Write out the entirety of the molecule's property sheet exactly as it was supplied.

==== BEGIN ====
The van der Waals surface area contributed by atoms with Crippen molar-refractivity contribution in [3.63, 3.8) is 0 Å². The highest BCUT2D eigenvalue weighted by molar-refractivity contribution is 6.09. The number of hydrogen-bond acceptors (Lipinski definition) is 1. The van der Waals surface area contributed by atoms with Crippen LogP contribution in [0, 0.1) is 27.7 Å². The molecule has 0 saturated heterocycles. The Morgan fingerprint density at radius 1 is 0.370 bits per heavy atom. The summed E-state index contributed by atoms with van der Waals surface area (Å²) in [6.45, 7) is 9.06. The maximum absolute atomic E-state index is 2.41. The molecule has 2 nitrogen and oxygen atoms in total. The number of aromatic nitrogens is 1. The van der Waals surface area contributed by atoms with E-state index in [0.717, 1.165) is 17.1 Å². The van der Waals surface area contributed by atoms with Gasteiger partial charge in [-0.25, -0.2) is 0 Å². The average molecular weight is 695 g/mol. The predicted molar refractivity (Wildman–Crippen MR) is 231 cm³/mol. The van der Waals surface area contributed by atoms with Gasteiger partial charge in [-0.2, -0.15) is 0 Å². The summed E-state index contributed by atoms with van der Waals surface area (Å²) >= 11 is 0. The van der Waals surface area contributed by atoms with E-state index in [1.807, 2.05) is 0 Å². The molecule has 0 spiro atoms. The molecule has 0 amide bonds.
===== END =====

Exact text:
The van der Waals surface area contributed by atoms with Crippen molar-refractivity contribution in [3.63, 3.8) is 0 Å². The highest BCUT2D eigenvalue weighted by molar-refractivity contribution is 6.09. The number of hydrogen-bond acceptors (Lipinski definition) is 1. The van der Waals surface area contributed by atoms with Crippen LogP contribution in [0, 0.1) is 27.7 Å². The molecule has 0 saturated heterocycles. The Morgan fingerprint density at radius 1 is 0.370 bits per heavy atom. The summed E-state index contributed by atoms with van der Waals surface area (Å²) in [6.45, 7) is 9.06. The maximum absolute atomic E-state index is 2.41. The molecule has 2 nitrogen and oxygen atoms in total. The number of aromatic nitrogens is 1. The van der Waals surface area contributed by atoms with E-state index in [0.717, 1.165) is 17.1 Å². The van der Waals surface area contributed by atoms with Gasteiger partial charge in [-0.25, -0.2) is 0 Å². The average molecular weight is 695 g/mol. The predicted molar refractivity (Wildman–Crippen MR) is 231 cm³/mol. The van der Waals surface area contributed by atoms with Gasteiger partial charge in [-0.2, -0.15) is 0 Å². The summed E-state index contributed by atoms with van der Waals surface area (Å²) >= 11 is 0. The van der Waals surface area contributed by atoms with E-state index in [1.807, 2.05) is 0 Å². The molecule has 0 spiro atoms. The molecule has 0 amide bonds.